Spot the International Space Station (ISS) fly overhead
While most of us are Earth bound prisoners of gravity, we can still look up to the heavens and see the largest human-built structure in space flying up overhead. The sheer size of the International Space Station makes it clearly visible even in the middle of a city.
Photo of the International Space Station courtesy of NASA
The International Space Station is in constant orbit around the Earth and so passes overhead at different times of the day and night. To be able to spot the space station, it has to be night where you are but the space station needs to be in sunlight, that is not in the shadow of the earth (just like the Moon).
Usually though, the International Space Station will be visible over several consecutive nights, at roughly the same time. It is easy to spot as it is the 3rd brightest object in the night sky after the Moon and Venus.
How to spot the International Space Station
Unless you want to calculate orbital trajectories yourself (and good for you, if you do), you can download a number of apps that will tell you where and when the International Space Station is visible. I have been using ISS detector but it is just one of several apps. This app will give you a warning before the space station become visible, which can be annoying when this is at 2am in the morning.
NASA also has a useful website for information on when and where to spot the space station. However, the apps are better because they will provide a plot of the path to look and give you a countdown to when it is visible and to when it vanishes again.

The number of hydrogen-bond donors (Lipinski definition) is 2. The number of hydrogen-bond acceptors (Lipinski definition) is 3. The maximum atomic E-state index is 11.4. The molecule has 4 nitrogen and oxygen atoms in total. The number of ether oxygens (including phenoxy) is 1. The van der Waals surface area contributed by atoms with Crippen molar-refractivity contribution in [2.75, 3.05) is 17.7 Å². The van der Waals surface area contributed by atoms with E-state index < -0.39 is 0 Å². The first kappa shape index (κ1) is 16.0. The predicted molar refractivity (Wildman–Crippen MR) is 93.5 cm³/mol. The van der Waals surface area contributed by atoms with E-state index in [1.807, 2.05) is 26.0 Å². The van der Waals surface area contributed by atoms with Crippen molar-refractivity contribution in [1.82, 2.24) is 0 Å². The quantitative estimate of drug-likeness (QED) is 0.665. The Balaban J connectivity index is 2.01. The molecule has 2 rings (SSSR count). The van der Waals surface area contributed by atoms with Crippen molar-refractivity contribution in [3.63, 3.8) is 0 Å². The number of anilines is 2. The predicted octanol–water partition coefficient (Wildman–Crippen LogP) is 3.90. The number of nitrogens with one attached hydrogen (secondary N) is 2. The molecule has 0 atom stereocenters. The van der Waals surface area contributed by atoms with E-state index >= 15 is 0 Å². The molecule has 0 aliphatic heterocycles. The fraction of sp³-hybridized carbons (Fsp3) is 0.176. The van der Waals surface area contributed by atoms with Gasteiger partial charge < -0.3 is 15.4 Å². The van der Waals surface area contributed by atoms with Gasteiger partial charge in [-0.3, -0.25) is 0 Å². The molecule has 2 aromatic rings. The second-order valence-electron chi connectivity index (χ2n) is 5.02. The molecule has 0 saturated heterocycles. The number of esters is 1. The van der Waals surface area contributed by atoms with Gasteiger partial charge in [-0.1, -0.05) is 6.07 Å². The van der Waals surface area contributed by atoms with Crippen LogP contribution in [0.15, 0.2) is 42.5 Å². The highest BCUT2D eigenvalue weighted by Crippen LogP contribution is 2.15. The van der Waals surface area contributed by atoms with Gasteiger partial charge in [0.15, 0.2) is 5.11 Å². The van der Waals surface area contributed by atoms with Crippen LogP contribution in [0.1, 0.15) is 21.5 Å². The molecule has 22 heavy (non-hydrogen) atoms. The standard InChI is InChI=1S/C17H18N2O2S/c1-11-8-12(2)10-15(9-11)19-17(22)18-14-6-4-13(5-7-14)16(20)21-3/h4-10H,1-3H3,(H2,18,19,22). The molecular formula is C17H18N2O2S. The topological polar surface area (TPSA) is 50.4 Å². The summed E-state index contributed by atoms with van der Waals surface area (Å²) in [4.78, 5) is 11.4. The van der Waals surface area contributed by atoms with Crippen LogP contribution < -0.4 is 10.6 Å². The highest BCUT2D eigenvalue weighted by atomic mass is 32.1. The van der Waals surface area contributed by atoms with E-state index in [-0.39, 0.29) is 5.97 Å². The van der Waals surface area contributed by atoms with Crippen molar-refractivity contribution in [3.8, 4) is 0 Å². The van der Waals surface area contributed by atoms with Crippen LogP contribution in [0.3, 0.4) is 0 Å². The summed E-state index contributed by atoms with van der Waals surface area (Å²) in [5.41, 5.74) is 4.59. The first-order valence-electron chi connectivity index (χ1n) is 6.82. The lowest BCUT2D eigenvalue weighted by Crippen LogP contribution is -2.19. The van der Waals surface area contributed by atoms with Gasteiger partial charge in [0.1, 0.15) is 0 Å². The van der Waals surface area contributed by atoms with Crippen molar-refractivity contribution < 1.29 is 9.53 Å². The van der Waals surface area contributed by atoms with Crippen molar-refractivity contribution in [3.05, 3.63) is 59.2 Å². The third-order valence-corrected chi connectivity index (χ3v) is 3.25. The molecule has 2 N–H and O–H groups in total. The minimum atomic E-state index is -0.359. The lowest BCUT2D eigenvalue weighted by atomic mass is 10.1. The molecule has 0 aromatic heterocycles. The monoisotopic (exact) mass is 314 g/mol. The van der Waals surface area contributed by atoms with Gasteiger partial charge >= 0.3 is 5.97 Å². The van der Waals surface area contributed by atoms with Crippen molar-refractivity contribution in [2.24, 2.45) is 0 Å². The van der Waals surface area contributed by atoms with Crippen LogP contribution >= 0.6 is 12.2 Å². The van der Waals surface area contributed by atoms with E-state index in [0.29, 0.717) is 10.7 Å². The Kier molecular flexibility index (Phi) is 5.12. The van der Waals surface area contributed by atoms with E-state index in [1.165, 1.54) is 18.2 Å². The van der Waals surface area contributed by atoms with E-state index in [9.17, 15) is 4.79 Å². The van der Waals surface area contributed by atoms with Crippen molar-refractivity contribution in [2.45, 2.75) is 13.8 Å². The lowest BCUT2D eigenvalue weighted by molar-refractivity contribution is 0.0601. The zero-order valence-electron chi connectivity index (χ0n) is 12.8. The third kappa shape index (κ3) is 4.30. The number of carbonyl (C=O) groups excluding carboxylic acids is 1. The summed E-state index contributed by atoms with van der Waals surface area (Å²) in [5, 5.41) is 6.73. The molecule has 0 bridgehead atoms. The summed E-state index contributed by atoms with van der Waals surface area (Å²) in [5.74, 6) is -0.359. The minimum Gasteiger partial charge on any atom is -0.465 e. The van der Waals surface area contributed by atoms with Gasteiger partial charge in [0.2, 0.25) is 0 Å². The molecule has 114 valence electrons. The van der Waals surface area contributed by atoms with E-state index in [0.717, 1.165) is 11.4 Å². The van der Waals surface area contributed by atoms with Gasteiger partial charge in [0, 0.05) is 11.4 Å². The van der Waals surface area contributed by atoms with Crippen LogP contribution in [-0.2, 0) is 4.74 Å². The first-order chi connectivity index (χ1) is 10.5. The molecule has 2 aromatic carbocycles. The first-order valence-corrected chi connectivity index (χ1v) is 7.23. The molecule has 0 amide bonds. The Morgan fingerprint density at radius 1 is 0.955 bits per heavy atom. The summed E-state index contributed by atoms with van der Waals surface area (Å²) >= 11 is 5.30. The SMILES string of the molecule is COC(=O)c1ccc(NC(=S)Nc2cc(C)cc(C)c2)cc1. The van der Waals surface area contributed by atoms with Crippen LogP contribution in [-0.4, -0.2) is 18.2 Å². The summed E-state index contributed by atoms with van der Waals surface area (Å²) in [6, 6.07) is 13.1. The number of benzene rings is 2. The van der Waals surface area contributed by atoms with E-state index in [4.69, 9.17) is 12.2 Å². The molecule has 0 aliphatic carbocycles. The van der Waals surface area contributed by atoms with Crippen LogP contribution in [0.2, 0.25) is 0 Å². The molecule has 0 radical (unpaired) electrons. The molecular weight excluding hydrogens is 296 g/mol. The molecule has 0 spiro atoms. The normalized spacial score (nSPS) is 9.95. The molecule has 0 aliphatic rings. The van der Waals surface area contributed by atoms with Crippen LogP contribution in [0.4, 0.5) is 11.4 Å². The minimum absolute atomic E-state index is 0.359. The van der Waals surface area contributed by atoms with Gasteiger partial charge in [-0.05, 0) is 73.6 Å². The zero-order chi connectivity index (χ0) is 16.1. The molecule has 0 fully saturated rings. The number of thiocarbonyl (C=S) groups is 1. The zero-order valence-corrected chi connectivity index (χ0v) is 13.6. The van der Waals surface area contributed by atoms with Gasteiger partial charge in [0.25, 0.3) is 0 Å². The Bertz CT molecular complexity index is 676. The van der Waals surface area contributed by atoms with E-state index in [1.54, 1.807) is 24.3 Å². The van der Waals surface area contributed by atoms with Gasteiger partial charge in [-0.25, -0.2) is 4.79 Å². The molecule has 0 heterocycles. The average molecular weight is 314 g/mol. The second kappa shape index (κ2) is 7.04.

What you will see is a bright light in the sky tracking rapidly across the sky. It will be brighter than most stars and be moving fairly fast and steady. Even in the centre of a city, you will be able to spot it through the light pollution of urban light.
Photo of the ISS travelling across the night sky by Paul Williams @ Flickr
Photographing the International Space Station
Photographing the space station is fairly easy because of its brightness and the fact that you will know when and where it will be. You will need a camera with manual settings and a tripod. Just use a reasonably long exposure to get both the star field and the streak of the space station.
International Space Station Facts
16 nations cooperated to build the ISS
It circles the Earth once every 90 minutes The ISS is over 100 metres in length The space inside the ISS in total is that same as the pressurised space in a 747
Cost of construction $120 Billion, making it the most expensive object ever built
- Construction in space started in 1998